which series should I start reading?
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- the first ten Anita Blake novels (by Laurell K. Hamilton)
- the first six Women of the Otherworld novels (by Kelley Armstrong)
- all five Rachel Morgan novels (by Kim Harrison)
I don't want to read all three series concurrently but as all three authors are new to me I can't decide where to start.
Which series should I go with first?
The Otherworld novels are a bit disjointed---you can read them all as standalones.
The Anita Blake series shows serious changes in writing style, from urban fantasy novels with some romance at the beginning of the series to what is essentially paranormal erotica. I know people will disagree with me there, but if you're a regular fantasy with mild romance reader (ie, Patricia Briggs), then the later Anita Blake books will come as a shock.
5RustyPeaches Primeira Mensagem
The Anita Blake books follow in second place for me BUT stop after you read Obsidian Butterfly because the books begin a serious decline in form and the plots become nearly nonexistent. (The books after OB seem to be appealing to some because of the large number of explicit sex scenes which in themselves may not have been too bad except they were written to the exclusion of any plotline and unfortunately, are pretty boring IMO.)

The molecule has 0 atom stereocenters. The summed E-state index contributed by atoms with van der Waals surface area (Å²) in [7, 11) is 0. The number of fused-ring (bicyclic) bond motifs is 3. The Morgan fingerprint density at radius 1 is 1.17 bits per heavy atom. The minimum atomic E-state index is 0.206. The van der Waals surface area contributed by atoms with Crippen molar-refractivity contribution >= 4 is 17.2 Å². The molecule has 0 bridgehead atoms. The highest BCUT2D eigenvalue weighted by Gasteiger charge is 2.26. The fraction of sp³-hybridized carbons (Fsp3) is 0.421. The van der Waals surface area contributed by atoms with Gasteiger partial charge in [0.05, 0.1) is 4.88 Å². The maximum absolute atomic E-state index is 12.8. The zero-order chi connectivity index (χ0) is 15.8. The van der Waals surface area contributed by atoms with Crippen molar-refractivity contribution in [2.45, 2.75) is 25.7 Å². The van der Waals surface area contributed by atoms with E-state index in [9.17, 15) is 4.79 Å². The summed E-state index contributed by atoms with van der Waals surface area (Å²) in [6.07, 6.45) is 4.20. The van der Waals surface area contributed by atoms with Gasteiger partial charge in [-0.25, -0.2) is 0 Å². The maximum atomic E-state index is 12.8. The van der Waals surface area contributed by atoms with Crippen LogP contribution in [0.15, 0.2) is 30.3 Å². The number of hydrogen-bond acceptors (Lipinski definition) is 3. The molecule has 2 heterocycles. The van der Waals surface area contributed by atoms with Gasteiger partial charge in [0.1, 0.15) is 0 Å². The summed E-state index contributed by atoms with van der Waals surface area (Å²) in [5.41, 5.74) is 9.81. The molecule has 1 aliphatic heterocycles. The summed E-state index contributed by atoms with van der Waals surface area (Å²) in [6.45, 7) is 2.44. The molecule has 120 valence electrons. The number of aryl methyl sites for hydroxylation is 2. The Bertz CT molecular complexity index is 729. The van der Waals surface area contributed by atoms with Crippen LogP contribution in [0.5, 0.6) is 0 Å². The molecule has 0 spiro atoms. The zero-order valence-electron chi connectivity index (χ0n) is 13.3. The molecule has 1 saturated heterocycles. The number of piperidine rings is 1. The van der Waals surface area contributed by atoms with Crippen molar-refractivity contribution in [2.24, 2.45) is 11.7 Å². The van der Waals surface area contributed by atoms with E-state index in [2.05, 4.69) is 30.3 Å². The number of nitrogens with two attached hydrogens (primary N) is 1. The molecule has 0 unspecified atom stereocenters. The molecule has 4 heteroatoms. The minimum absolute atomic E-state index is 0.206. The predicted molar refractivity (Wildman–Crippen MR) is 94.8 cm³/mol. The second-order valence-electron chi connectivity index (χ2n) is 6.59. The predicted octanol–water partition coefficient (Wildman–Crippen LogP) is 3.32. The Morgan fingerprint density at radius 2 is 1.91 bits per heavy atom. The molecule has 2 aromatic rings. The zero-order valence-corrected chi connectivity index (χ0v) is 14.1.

I have found that the Kelley Armstrong books are usually divided amongst two camps: the readers that liked the were stories (Bitten, Stolen, Broken) and the ones who like the witch stories (Industrial Magic, Dime Store Magic, Haunted). I personally liked all of them except Broken, and I just couldn't get into it. Now she has the 7th book out called No Humans Involved, but I haven't read it yet.
Truly, whichever series you start with you can't go wrong.
PS- If I could make a suggestion? If you like these types of books, check out Pactricia Briggs Mercy Thompson series, Lilith Saintcrow's Dante Valentine series, and Jeanne Stein's Anna Strong series. They each have two books so far and are very good. Happy reading!
I already have Patricia Briggs' first two Mercy Thompson books (as yet unread) and I'll look into the other two.
Neither Lilith Saintcrow or Kim Harrison shy away from taking bold steps to move the plot forward. I'm waiting with baited breath for the sequel to For a Few Demons More. I even liked it enough to buy the hardback. Anyway, a little OT.